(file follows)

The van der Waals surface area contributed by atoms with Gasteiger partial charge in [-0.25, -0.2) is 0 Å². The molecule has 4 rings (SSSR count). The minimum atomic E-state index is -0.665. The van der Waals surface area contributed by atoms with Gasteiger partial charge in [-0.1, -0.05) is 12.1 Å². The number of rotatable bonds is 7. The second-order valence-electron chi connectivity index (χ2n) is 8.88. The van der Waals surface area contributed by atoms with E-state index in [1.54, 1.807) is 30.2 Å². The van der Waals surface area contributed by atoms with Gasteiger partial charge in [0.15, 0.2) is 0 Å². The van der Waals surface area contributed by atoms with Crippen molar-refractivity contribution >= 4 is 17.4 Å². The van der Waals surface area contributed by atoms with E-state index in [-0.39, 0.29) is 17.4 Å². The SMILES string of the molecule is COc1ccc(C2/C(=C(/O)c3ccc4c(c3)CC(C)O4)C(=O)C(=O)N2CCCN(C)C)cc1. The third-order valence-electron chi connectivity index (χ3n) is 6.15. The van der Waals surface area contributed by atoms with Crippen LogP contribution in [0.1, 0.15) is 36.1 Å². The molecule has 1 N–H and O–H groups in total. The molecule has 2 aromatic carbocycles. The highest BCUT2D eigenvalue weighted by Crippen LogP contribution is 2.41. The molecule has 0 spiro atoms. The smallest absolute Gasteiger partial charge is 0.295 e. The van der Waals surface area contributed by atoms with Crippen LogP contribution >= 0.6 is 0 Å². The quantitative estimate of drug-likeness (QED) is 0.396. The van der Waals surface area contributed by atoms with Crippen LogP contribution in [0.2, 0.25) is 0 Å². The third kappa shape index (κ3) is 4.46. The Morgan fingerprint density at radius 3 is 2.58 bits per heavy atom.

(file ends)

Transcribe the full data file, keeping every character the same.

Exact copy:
The van der Waals surface area contributed by atoms with Gasteiger partial charge in [-0.25, -0.2) is 0 Å². The molecule has 4 rings (SSSR count). The minimum atomic E-state index is -0.665. The van der Waals surface area contributed by atoms with Gasteiger partial charge in [-0.1, -0.05) is 12.1 Å². The number of rotatable bonds is 7. The second-order valence-electron chi connectivity index (χ2n) is 8.88. The van der Waals surface area contributed by atoms with E-state index in [1.54, 1.807) is 30.2 Å². The van der Waals surface area contributed by atoms with Gasteiger partial charge in [0.15, 0.2) is 0 Å². The van der Waals surface area contributed by atoms with Crippen molar-refractivity contribution >= 4 is 17.4 Å². The van der Waals surface area contributed by atoms with E-state index in [-0.39, 0.29) is 17.4 Å². The SMILES string of the molecule is COc1ccc(C2/C(=C(/O)c3ccc4c(c3)CC(C)O4)C(=O)C(=O)N2CCCN(C)C)cc1. The third-order valence-electron chi connectivity index (χ3n) is 6.15. The van der Waals surface area contributed by atoms with Crippen LogP contribution in [0.1, 0.15) is 36.1 Å². The molecule has 1 N–H and O–H groups in total. The molecule has 2 aromatic carbocycles. The highest BCUT2D eigenvalue weighted by Crippen LogP contribution is 2.41. The molecule has 0 spiro atoms. The smallest absolute Gasteiger partial charge is 0.295 e. The van der Waals surface area contributed by atoms with Crippen LogP contribution >= 0.6 is 0 Å². The quantitative estimate of drug-likeness (QED) is 0.396. The van der Waals surface area contributed by atoms with Crippen LogP contribution in [0.2, 0.25) is 0 Å². The third kappa shape index (κ3) is 4.46. The Morgan fingerprint density at radius 3 is 2.58 bits per heavy atom.